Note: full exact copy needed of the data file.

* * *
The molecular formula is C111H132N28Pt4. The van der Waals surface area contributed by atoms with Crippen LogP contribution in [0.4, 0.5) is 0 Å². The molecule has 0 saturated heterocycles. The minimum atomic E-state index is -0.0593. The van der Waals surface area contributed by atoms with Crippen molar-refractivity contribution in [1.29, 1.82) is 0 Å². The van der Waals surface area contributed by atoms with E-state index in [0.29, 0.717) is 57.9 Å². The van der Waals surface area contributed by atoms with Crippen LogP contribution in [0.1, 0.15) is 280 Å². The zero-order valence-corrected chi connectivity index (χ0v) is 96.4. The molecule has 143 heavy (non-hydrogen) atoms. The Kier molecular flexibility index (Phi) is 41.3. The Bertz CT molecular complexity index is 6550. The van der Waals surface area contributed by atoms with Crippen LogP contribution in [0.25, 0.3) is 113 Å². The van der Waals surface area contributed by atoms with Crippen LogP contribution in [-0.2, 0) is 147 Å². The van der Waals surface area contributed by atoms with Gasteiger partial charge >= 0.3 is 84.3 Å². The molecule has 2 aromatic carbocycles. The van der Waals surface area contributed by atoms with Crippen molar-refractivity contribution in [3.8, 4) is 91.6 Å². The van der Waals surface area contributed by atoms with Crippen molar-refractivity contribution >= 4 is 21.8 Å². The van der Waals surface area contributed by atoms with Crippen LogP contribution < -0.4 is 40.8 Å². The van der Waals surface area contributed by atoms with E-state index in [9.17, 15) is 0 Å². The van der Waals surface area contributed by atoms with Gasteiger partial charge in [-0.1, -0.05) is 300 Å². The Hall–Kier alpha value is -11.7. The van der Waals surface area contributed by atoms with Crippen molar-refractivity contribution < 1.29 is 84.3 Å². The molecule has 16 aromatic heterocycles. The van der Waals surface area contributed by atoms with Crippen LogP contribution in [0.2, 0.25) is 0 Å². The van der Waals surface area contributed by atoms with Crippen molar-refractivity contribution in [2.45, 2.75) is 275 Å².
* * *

The molecular formula is C111H132N28Pt4. The van der Waals surface area contributed by atoms with Crippen LogP contribution in [0.4, 0.5) is 0 Å². The molecule has 0 saturated heterocycles. The minimum atomic E-state index is -0.0593. The van der Waals surface area contributed by atoms with Crippen molar-refractivity contribution in [1.29, 1.82) is 0 Å². The van der Waals surface area contributed by atoms with E-state index in [0.29, 0.717) is 57.9 Å². The van der Waals surface area contributed by atoms with Crippen LogP contribution in [0.1, 0.15) is 280 Å². The zero-order valence-corrected chi connectivity index (χ0v) is 96.4. The molecule has 143 heavy (non-hydrogen) atoms. The Kier molecular flexibility index (Phi) is 41.3. The Bertz CT molecular complexity index is 6550. The van der Waals surface area contributed by atoms with Crippen LogP contribution in [0.25, 0.3) is 113 Å². The van der Waals surface area contributed by atoms with Crippen LogP contribution in [-0.2, 0) is 147 Å². The van der Waals surface area contributed by atoms with Gasteiger partial charge >= 0.3 is 84.3 Å². The molecule has 2 aromatic carbocycles. The van der Waals surface area contributed by atoms with Crippen molar-refractivity contribution in [3.8, 4) is 91.6 Å². The van der Waals surface area contributed by atoms with Crippen molar-refractivity contribution >= 4 is 21.8 Å². The van der Waals surface area contributed by atoms with Crippen LogP contribution < -0.4 is 40.8 Å². The van der Waals surface area contributed by atoms with E-state index in [9.17, 15) is 0 Å². The van der Waals surface area contributed by atoms with Gasteiger partial charge in [-0.1, -0.05) is 300 Å². The Hall–Kier alpha value is -11.7. The van der Waals surface area contributed by atoms with Crippen molar-refractivity contribution < 1.29 is 84.3 Å². The molecule has 16 aromatic heterocycles. The van der Waals surface area contributed by atoms with Crippen LogP contribution in [0.2, 0.25) is 0 Å². The van der Waals surface area contributed by atoms with Crippen molar-refractivity contribution in [2.45, 2.75) is 275 Å².